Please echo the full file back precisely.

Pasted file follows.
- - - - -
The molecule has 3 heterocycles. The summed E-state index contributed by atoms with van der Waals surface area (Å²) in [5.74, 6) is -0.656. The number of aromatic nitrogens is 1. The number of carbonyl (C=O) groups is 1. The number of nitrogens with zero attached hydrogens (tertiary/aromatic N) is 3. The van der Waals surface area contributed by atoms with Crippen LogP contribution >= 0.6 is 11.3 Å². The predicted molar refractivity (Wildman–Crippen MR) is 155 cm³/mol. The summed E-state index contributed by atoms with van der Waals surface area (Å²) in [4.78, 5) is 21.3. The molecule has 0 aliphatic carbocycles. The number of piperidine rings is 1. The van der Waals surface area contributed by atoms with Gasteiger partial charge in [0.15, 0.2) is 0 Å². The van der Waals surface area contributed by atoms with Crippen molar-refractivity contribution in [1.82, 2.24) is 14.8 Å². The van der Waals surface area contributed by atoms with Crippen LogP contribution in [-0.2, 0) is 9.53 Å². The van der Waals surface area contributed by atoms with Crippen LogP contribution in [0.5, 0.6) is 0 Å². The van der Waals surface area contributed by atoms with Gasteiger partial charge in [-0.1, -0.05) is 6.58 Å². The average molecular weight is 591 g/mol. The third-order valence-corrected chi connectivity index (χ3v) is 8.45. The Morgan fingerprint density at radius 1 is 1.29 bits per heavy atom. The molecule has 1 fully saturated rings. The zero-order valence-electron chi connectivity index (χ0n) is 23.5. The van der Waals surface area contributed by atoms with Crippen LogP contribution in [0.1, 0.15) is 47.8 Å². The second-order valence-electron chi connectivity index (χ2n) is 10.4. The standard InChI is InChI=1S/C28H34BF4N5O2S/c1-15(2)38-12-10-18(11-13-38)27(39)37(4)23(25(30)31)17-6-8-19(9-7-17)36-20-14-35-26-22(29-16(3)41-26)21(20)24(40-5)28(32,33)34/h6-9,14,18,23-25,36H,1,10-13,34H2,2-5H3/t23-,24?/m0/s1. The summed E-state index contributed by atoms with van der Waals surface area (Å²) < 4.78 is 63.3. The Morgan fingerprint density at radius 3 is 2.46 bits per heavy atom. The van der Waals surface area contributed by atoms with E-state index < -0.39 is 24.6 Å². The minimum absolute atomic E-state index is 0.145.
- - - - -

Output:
The molecule has 3 heterocycles. The summed E-state index contributed by atoms with van der Waals surface area (Å²) in [5.74, 6) is -0.656. The number of aromatic nitrogens is 1. The number of carbonyl (C=O) groups is 1. The number of nitrogens with zero attached hydrogens (tertiary/aromatic N) is 3. The van der Waals surface area contributed by atoms with Crippen LogP contribution >= 0.6 is 11.3 Å². The predicted molar refractivity (Wildman–Crippen MR) is 155 cm³/mol. The summed E-state index contributed by atoms with van der Waals surface area (Å²) in [4.78, 5) is 21.3. The molecule has 0 aliphatic carbocycles. The number of piperidine rings is 1. The van der Waals surface area contributed by atoms with Gasteiger partial charge in [0.15, 0.2) is 0 Å². The van der Waals surface area contributed by atoms with Crippen molar-refractivity contribution in [1.82, 2.24) is 14.8 Å². The van der Waals surface area contributed by atoms with Crippen LogP contribution in [-0.2, 0) is 9.53 Å². The van der Waals surface area contributed by atoms with Crippen LogP contribution in [0.5, 0.6) is 0 Å². The van der Waals surface area contributed by atoms with Gasteiger partial charge in [-0.1, -0.05) is 6.58 Å². The average molecular weight is 591 g/mol. The third-order valence-corrected chi connectivity index (χ3v) is 8.45. The Morgan fingerprint density at radius 1 is 1.29 bits per heavy atom. The molecule has 1 fully saturated rings. The zero-order valence-electron chi connectivity index (χ0n) is 23.5. The van der Waals surface area contributed by atoms with Crippen LogP contribution in [0.1, 0.15) is 47.8 Å². The second-order valence-electron chi connectivity index (χ2n) is 10.4. The standard InChI is InChI=1S/C28H34BF4N5O2S/c1-15(2)38-12-10-18(11-13-38)27(39)37(4)23(25(30)31)17-6-8-19(9-7-17)36-20-14-35-26-22(29-16(3)41-26)21(20)24(40-5)28(32,33)34/h6-9,14,18,23-25,36H,1,10-13,34H2,2-5H3/t23-,24?/m0/s1. The summed E-state index contributed by atoms with van der Waals surface area (Å²) < 4.78 is 63.3. The Morgan fingerprint density at radius 3 is 2.46 bits per heavy atom. The van der Waals surface area contributed by atoms with E-state index < -0.39 is 24.6 Å². The minimum absolute atomic E-state index is 0.145.